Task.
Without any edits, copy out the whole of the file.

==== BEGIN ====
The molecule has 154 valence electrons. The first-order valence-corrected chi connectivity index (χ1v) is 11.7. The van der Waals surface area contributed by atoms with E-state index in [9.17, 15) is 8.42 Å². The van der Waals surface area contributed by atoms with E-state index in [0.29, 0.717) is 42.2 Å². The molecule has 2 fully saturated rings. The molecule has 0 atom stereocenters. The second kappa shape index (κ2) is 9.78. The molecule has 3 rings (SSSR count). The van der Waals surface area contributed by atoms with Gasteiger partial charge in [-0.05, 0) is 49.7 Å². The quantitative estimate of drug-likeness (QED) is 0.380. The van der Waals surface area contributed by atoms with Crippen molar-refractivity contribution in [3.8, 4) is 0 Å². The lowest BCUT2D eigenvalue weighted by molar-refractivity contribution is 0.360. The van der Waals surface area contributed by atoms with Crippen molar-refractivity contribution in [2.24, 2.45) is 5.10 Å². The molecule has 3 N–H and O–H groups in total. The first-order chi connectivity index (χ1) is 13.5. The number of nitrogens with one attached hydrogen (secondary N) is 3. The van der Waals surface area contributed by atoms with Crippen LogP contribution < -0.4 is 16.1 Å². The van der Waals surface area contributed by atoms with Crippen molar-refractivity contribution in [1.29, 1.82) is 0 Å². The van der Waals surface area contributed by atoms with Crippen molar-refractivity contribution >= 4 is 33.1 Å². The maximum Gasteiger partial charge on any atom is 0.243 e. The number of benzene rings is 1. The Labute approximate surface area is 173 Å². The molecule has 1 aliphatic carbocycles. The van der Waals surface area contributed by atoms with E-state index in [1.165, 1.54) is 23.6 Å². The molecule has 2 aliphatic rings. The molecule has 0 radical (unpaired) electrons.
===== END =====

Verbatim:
The molecule has 154 valence electrons. The first-order valence-corrected chi connectivity index (χ1v) is 11.7. The van der Waals surface area contributed by atoms with E-state index in [9.17, 15) is 8.42 Å². The van der Waals surface area contributed by atoms with E-state index in [0.29, 0.717) is 42.2 Å². The molecule has 2 fully saturated rings. The molecule has 0 atom stereocenters. The second kappa shape index (κ2) is 9.78. The molecule has 3 rings (SSSR count). The van der Waals surface area contributed by atoms with Gasteiger partial charge in [-0.05, 0) is 49.7 Å². The quantitative estimate of drug-likeness (QED) is 0.380. The van der Waals surface area contributed by atoms with Crippen molar-refractivity contribution in [3.8, 4) is 0 Å². The lowest BCUT2D eigenvalue weighted by molar-refractivity contribution is 0.360. The van der Waals surface area contributed by atoms with Crippen molar-refractivity contribution in [2.24, 2.45) is 5.10 Å². The molecule has 3 N–H and O–H groups in total. The first-order chi connectivity index (χ1) is 13.5. The number of nitrogens with one attached hydrogen (secondary N) is 3. The van der Waals surface area contributed by atoms with Crippen LogP contribution < -0.4 is 16.1 Å². The van der Waals surface area contributed by atoms with Crippen molar-refractivity contribution in [1.29, 1.82) is 0 Å². The van der Waals surface area contributed by atoms with Crippen molar-refractivity contribution >= 4 is 33.1 Å². The maximum Gasteiger partial charge on any atom is 0.243 e. The number of benzene rings is 1. The Labute approximate surface area is 173 Å². The molecule has 1 aliphatic carbocycles. The van der Waals surface area contributed by atoms with E-state index in [1.165, 1.54) is 23.6 Å². The molecule has 2 aliphatic rings. The molecule has 0 radical (unpaired) electrons.